I have a feeling that many developers will start implementing Long Press gesture fallbacks for 3D Touch and that more and more apps will start providing Peek + Pop behaviours in their applications. This alone can be a huge win for many users out there, as long as the developers don’t start hiding essential functionality behind a gesture that I believe is not very discoverable. (Did you know that a Long Press on the back button of OmniFocus takes you to the app’s home screen?)

Notes:
I have not used an iPhone with 3D Touch yet (pre-ordered mine yesterday) so many of the things above are just guesses.

The one fear I have is that the 3D Touch edge-screen-swipe multi tasking gesture will interfere with the back navigation gesture. I sure hope I’m wrong…

Thoughts on Notifications

Last Friday I was invited by the friendly people at Springload to give a talk on Push / Interactive Notifications.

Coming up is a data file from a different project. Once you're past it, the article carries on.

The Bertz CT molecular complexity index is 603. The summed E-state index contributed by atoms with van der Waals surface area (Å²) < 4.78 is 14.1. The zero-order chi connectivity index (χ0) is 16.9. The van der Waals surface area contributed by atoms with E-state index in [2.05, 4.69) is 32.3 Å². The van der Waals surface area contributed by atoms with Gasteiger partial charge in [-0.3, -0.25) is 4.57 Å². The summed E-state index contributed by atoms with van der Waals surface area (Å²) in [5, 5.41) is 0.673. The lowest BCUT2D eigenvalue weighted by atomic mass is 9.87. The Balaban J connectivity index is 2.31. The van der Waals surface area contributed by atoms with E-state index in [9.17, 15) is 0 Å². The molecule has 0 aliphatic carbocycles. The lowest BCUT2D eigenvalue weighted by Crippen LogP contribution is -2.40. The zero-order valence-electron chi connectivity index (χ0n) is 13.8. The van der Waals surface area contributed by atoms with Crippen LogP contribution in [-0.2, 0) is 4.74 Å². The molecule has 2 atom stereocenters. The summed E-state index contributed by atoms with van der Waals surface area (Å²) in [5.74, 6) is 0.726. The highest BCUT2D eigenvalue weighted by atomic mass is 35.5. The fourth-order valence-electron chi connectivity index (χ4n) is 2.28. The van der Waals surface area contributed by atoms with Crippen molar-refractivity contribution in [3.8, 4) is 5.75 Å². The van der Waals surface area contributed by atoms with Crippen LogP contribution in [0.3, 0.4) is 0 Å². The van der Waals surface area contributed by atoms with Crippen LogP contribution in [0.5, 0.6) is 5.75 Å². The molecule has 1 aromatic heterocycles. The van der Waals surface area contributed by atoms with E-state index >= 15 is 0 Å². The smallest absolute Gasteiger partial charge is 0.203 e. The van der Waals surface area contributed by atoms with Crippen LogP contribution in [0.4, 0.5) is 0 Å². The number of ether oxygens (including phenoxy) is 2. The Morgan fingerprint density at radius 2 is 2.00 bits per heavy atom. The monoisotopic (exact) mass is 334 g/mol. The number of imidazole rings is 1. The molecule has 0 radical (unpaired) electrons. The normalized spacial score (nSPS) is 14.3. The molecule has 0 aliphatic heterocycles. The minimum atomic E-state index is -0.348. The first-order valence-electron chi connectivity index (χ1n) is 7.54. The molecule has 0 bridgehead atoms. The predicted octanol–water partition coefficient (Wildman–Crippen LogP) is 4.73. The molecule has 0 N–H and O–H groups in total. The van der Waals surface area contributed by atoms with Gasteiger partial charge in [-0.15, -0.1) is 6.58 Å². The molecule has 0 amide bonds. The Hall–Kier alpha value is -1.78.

The slides are targeted at Product people who are responsible with making the decision of including Push Notifications in the roadmap of their apps.

The gist of that talk is that just because you can send Push Notifications or display alerts to the user, it doesn’t mean you should. Notifications are the number one reason why people delete apps and you should keep this in mind when building your apps.

Here’s my (current) Top 10 Notification best practices:

  1. Guided “Opt In” rather than “Opt Out”
  2. Allow user to specify the types of messages they wish to receive. Support DND. Think Time Zone
  3. High volume of Notifications? Consider providing a “Snooze” custom action
  4. Only send relevant messages. This is NOT a direct marketing channel
  5. Don’t send confidential or sensitive data through push notifications
  6. Consider promoting custom actions that do not require the app to start up
  7. Use clear language and keep the message short
  8. Choose the lowest frequency of notifications that still delivers a great user experience
  9. Be aware of context. Is the user in your app right now?
  10. Consider aggregating multiple messages into a more generic “group”

Cocoaheads Wellington – Kick Off

I’m proud to announce the formation of Cocoaheads Wellington. For those who are not aware, Cocoaheads is an international Club for Cocoa (iOS & Mac) developers and designers.